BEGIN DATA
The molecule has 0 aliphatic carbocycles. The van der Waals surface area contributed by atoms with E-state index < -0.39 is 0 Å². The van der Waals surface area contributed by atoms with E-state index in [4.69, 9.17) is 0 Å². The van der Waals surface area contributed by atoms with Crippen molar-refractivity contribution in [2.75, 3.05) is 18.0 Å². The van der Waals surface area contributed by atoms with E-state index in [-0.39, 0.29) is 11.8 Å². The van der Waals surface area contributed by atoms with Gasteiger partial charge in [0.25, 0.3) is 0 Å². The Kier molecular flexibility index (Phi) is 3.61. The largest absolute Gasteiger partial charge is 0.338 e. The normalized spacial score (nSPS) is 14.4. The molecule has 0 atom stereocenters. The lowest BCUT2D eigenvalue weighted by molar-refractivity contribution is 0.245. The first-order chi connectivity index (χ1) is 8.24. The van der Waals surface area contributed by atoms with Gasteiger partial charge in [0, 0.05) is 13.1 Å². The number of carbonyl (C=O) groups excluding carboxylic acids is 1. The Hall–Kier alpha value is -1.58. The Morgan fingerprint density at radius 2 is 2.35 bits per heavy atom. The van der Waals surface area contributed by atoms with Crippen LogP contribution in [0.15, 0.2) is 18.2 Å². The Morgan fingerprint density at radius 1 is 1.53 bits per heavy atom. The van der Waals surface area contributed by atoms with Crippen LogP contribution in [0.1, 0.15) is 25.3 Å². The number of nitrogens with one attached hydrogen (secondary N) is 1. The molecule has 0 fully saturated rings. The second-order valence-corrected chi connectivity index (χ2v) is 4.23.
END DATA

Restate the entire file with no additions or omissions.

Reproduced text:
The molecule has 0 aliphatic carbocycles. The van der Waals surface area contributed by atoms with E-state index < -0.39 is 0 Å². The van der Waals surface area contributed by atoms with E-state index in [4.69, 9.17) is 0 Å². The van der Waals surface area contributed by atoms with Crippen molar-refractivity contribution in [2.75, 3.05) is 18.0 Å². The van der Waals surface area contributed by atoms with E-state index in [-0.39, 0.29) is 11.8 Å². The van der Waals surface area contributed by atoms with Gasteiger partial charge in [0.25, 0.3) is 0 Å². The Kier molecular flexibility index (Phi) is 3.61. The largest absolute Gasteiger partial charge is 0.338 e. The normalized spacial score (nSPS) is 14.4. The molecule has 0 atom stereocenters. The lowest BCUT2D eigenvalue weighted by molar-refractivity contribution is 0.245. The first-order chi connectivity index (χ1) is 8.24. The van der Waals surface area contributed by atoms with Gasteiger partial charge in [0, 0.05) is 13.1 Å². The number of carbonyl (C=O) groups excluding carboxylic acids is 1. The Hall–Kier alpha value is -1.58. The Morgan fingerprint density at radius 2 is 2.35 bits per heavy atom. The van der Waals surface area contributed by atoms with Crippen LogP contribution in [0.15, 0.2) is 18.2 Å². The Morgan fingerprint density at radius 1 is 1.53 bits per heavy atom. The van der Waals surface area contributed by atoms with Crippen LogP contribution in [0.1, 0.15) is 25.3 Å². The number of nitrogens with one attached hydrogen (secondary N) is 1. The molecule has 0 fully saturated rings. The second-order valence-corrected chi connectivity index (χ2v) is 4.23.